Tommy Walsh had no idea that men could get breast cancer until he suffered his own ordeal.
The celebrity builder, who got his big break on Ground Force in 1997 after sorting out a producer's pond, has been raising awareness of disease amongst young men ever since.
Alarm bells started to ring when Tommy, now 64, found two lumps on his chest in 2002 and went to see a doctor straight, but it took him a while to get an appointment because it was more of an "afterthought".
Because of his family history, the doctor suggested that he see a consultant at The Royal London Hospital in Whitechapel.
Coincidentally, this was the same one who his sister had seen, having had a lumpectomy to remove cancerous and normal breast tissue when she was just 31-years-old before making a full recovery.
There was also history of breast cancer in his family going back another generation, as the Ground Force star's aunt contracted the disease but left it untreated.
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"She was in her late 50s when she developed symptoms but she went into denial about the problem," Tommy told The Mirror in 2013.
"It was very sad, as she was a lovely woman who worked as a home help."
While the doctor said it was probably nothing, he sent Tommy to have the lumps in his chest investigated.
Admitting he wasn't too worried when he went to the hospital, the TV builder said: "I was being a bit of a bloke about the whole thing.
"I just buried myself in my work and then went along for the day surgery where the lumps were removed under a general anaesthetic.
"It was only then that it sort of hit me that this could actually be serious and I could have breast cancer, like my relatives."
Like most people, Tommy had no idea that men could get breast cancer before his own experience.
Around 2,600 are expected to be diagnosed with the disease this year - sadly with 500 of those anticipated to die.
Thankfully for Tommy, the test results showed that the lumps were benign, but he confessed it was "a bit of a wake-up call" about the disease.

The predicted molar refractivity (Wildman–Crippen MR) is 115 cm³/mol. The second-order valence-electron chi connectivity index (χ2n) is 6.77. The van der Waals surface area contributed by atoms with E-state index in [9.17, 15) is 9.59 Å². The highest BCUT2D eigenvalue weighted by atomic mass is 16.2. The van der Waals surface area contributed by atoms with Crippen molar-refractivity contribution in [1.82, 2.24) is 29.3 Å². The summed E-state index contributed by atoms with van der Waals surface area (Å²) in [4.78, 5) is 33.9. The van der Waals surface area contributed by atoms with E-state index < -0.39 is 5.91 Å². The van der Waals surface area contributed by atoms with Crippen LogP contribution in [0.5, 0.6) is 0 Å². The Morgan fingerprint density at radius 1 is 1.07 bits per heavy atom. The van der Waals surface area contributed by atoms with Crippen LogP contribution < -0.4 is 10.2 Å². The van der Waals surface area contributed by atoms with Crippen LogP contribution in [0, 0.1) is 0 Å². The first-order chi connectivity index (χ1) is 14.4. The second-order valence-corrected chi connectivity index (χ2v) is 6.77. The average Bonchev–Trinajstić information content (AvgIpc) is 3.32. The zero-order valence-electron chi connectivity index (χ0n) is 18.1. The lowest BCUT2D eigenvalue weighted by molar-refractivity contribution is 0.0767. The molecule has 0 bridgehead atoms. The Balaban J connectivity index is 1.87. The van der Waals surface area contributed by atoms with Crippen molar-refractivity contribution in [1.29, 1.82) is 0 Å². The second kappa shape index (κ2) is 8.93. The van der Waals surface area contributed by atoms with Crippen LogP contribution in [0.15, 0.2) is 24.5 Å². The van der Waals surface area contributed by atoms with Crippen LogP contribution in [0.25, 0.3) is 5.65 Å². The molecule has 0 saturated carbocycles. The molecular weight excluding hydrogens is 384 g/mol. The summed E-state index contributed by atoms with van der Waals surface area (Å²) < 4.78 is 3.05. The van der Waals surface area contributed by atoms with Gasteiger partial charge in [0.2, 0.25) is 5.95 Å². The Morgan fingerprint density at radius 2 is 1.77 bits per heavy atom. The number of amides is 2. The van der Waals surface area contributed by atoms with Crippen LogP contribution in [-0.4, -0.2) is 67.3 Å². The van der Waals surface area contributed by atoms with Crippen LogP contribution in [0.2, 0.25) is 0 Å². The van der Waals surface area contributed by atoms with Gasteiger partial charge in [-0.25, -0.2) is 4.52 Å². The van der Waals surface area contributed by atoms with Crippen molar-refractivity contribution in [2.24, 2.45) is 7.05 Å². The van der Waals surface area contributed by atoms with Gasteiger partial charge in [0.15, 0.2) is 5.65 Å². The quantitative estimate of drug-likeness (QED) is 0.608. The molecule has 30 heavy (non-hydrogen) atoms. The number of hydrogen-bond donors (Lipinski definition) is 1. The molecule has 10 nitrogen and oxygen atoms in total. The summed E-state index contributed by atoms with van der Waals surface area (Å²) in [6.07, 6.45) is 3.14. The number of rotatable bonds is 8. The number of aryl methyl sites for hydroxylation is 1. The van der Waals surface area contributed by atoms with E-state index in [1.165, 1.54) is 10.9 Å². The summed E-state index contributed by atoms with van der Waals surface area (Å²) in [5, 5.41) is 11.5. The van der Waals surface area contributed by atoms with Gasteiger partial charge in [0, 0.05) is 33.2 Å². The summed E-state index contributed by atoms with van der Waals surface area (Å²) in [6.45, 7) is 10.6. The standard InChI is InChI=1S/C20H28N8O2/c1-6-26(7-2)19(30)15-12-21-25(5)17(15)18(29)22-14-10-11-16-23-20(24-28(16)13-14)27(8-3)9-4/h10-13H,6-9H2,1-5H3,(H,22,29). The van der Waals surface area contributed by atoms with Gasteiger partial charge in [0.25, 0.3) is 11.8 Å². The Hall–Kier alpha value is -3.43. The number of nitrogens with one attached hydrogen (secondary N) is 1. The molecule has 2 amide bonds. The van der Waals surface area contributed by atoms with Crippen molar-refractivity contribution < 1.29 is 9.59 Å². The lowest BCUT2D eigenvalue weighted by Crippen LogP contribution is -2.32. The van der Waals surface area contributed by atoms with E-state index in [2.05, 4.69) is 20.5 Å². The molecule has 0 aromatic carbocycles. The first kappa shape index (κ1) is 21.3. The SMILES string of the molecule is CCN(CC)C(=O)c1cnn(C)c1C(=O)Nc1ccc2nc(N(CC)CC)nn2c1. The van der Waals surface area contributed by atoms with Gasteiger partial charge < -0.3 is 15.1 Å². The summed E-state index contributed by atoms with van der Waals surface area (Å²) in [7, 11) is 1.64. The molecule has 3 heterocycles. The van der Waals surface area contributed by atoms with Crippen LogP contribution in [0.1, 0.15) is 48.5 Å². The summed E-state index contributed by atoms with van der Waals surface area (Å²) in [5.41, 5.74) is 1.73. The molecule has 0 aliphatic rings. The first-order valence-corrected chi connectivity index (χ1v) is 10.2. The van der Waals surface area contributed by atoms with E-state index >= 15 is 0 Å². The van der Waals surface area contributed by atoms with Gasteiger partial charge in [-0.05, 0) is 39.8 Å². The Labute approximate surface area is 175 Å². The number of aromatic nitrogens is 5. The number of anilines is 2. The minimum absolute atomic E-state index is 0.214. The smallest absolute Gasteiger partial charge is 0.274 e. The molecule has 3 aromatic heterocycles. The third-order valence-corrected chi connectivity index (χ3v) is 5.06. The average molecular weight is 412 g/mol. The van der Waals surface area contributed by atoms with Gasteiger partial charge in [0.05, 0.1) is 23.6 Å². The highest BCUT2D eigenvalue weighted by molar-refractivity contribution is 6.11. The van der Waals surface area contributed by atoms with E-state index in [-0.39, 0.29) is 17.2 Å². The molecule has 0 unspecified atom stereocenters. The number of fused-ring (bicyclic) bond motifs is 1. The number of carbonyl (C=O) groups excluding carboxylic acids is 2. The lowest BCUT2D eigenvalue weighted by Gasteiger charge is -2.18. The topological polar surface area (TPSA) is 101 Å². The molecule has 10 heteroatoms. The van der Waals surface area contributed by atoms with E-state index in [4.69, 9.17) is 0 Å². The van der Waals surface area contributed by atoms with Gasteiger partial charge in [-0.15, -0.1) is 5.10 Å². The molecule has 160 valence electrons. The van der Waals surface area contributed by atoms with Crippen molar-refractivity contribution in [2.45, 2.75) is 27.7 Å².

Not long after he was invited on to ITV ’s This Morning to talk about his experiences with then hosts hosted by Phillip Schofield and Fern Britton and to raise public awareness about male breast cancer.
He has also worked with Breast Cancer Care, which started selling pink Makita electric drills to raise funds for the charity.
"I do hope men will take the issue of breast cancer seriously," warned Tommy back in 2013.
"I feel I have a duty to talk about male breast cancer as I feel like a lucky survivor and I do think men are more vulnerable.
"I want to make sure the message is out there that men need to be vigilant about their health too.
"Most just think it won’t happen to them."
Tommy lives in Hackney with his wife Marie Walsh and they have three children - Charlotte, Natalie and Jonjo.
The TV builder, who currently stars in new BBC series Clean It, Fix It, has been in good health over the years aside from a few accidents.
A very accident-prone child, Tommy broke his neck falling off a roof at the age of 12 and has broken several bones since.
And he once got a nasty bout of food poisoning from a defrosted chicken at his own BBQ, which took everyone down apart from his wife.
* Clean It, Fix It airs today on BBC One at 3.45pm
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